Cursive

Cursive (also known as script or longhand, among other names[a]) is any style of penmanship in which some characters are written joined together in a flowing manner, generally for the purpose of making writing faster. Formal cursive is generally joined, but casual cursive is a combination of joins and pen lifts. The writing style can be further divided as "looped", "italic" or "connected".

The cursive method is used with a number of alphabets due to its improved writing speed and infrequent pen lifting. In some alphabets, many or all letters in a word are connected, sometimes making a word one single complex stroke.

Cursive is a style of penmanship in which the symbols of the language are written in a conjoined and/or flowing manner, generally for the purpose of making writing faster. This writing style is distinct from "printscript" using block letters, in which the letters of a word are unconnected and in Roman/Gothic letterform rather than joined-up script. Not all cursive copybooks join all letters: formal cursive is generally joined, but casual cursive is a combination of joins and pen lifts. In the Arabic, Syriac, Latin, and Cyrillic alphabets, many or all letters in a word are connected, sometimes making a word one single complex stroke. In Hebrew cursive and Roman cursive, the letters are not connected. In Maharashtra there is a version of Cursive called 'Modi'

Ligature is writing the letters of words with lines connecting the letters so that one does not have to pick up the pen or pencil between letters. Commonly some of the letters are written in a looped manner to facilitate the connections. In common printed Greek texts, the modern small letter fonts are called "cursive" (as opposed to uncial) though the letters do not connect.

In looped cursive penmanship, some ascenders and descenders have loops which provide for joins. This is generally what people refer to when they say "cursive".[citation needed]

Cursive italic penmanship—derived from chancery cursive—uses non-looped joins or no joins. In italic cursive, there are no joins from g, j, q or y, and a few other joins are discouraged.[1][not in citation given] Italic penmanship became popular in the 15th-century Italian Renaissance. The term "italic" as it relates to handwriting is not to be confused with italic typed letters that slant forward. Many, but not all, letters in the handwriting of the Renaissance were joined, as most are today in cursive italic.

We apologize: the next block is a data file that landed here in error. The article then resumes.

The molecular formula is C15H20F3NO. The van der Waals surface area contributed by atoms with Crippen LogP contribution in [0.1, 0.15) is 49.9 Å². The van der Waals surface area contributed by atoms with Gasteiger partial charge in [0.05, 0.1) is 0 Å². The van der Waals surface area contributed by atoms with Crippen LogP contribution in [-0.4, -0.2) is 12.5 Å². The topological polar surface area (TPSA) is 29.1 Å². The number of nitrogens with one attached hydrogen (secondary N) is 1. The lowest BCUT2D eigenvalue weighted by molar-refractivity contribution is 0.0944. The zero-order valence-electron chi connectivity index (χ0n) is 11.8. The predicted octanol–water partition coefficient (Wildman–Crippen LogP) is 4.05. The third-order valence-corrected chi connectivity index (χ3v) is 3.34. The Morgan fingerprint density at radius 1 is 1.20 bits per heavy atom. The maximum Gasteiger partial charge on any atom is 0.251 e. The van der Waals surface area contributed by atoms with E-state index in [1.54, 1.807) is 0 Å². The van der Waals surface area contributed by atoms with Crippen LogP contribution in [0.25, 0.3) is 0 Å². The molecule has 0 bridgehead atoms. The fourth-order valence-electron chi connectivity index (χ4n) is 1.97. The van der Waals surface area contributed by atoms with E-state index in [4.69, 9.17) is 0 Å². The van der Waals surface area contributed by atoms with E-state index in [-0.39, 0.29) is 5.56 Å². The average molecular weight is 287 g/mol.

The origins of the cursive method are associated with practical advantages of writing speed and infrequent pen-lifting to accommodate the limitations of the quill. Quills are fragile, easily broken, and will spatter unless used properly. Steel dip pens followed quills; they were sturdier, but still had some limitations. The individuality of the provenance of a document (see Signature) was a factor also, as opposed to machine font.[2] Cursive was also favored because the writing tool was rarely taken off the paper. The term cursive derives from the 18th century Italian corsivo from Medieval Latin cursivus, which literally means running. This term in turn derives from Latin currere ("to run, hasten").[3]

In Bengali cursive script [4] (also known in Bengali as "professional writing"[citation needed]) the letters are more likely to be more curvy in appearance than in standard Bengali handwriting. Also, the horizontal supporting bar on each letter (matra) runs continuously through the entire word, unlike in standard handwriting. This cursive handwriting often used by literature experts differs in appearance from the standard Bengali alphabet as it is free hand writing, where sometimes the alphabets are complex and appear different from the standard handwriting.[citation needed]

This page was last edited on 7 July 2018, at 16:30 (UTC).
Reference: https://en.wikipedia.org/wiki/Longhand under CC BY-SA license.

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